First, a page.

After Kyoto, Bush will proceed to Gyungju, South Korea, for a summit with President Roh Moo Hyun just prior to the APEC leaders' meeting. The two leaders will discuss bilateral cooperation in several economic and security areas. Among these will likely be developing a free trade agreement between the two countries, adding South Korea to the U.S. Visa Waiver program, and boosting bilateral investment and trade.
On the security front, a number of issues will prove to be more contentious and will require a united stance from the two leaders. At the top of the agenda are North Korea's nuclear weapons programs. The last round of talks with North Korea failed to end the current impasse, and President Bush should use this opportunity to explain to the South Korean leader and people why the United States remains firmly committed to complete, verifiable, and irreversible dismantlement. This goal undeniably furthers the interests of both countries and should be shared by Koreans and Americans alike.
Another security issue that has caused some tension in recent months is the future of the U.S.-Korea alliance, which has been strong for the past half-century. With rapid changes on the Korean peninsula, in the region, and in the global security environment, the alliance will have to transform to accommodate new dynamics in the bilateral relationship. President Bush should set the tone for the future of the alliance by expressing America's commitment to the relationship and the defense of South Korea and state clearly that the two countries must work together to improve mutual trust and confidence. The transformation of the alliance, including adjustments of the U.S. troop presence and command organizational changes, will require further negotiation and discussion but can be achieved to the satisfaction of both countries through strong leadership.
Improving Ties in Asia
The APEC summit, which brings together the leaders of all the major economies in the Asia-Pacific, is a unique opportunity for the United States to both participate and play a leading role in the region. One of the most important leadership roles Washington can play is to strengthen the ties between America's two vital allies, Korea and Japan.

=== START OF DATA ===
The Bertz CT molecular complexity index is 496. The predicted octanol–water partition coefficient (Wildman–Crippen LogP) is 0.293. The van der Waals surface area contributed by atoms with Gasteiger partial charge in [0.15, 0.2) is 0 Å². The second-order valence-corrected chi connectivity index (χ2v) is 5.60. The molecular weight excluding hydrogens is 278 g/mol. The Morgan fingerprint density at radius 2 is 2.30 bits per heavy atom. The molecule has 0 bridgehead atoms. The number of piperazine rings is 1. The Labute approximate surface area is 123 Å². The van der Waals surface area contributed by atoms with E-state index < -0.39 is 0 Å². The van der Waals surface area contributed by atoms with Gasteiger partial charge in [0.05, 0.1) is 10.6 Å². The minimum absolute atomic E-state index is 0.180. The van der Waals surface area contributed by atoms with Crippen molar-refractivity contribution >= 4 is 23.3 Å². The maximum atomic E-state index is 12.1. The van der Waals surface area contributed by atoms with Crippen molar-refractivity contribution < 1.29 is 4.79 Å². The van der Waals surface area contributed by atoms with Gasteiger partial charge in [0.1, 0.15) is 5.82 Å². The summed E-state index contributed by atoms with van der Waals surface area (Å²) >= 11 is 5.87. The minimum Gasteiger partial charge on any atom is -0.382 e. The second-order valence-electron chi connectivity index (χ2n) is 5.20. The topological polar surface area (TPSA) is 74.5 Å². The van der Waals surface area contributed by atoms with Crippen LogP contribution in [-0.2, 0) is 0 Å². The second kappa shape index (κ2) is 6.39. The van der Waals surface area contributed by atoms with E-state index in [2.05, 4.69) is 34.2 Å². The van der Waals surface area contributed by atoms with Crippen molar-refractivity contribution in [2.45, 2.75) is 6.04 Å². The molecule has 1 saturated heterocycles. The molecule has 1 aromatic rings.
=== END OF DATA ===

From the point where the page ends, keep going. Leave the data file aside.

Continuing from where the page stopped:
Tensions between Seoul and Tokyo in recent months-due to several issues, including unresolved historical disputes-should not belie the fact that ties between the two countries have never been stronger or more positive. Japanese interest in Korean popular culture has sparked record high tourism and cultural exchange. With President Roh and Prime Minister Koizumi scheduled to meet during APEC, the United States should strongly encourage the two leaders to overcome their disagreements and focus on shared values and interests.
With issues such as the ongoing North Korean nuclear problem, terrorism, and avian flu, close regional cooperation has never been more imperative. It is in the best interests of the United States to promote better relations between Tokyo and Seoul. Japan and South Korea today are two of the most modern and democratic countries in Asia. The United States should work closely with these two allies to advance their relationship to meet modern challenges. The APEC summit is an excellent opportunity for the United States to send a strong message to Asia and beyond that the region is critical to America and its long-term interests.
Balbina Y. Hwang, Ph.D., is Policy Analyst for Northeast Asia in the Asian Studies Center at The Heritage Foundation.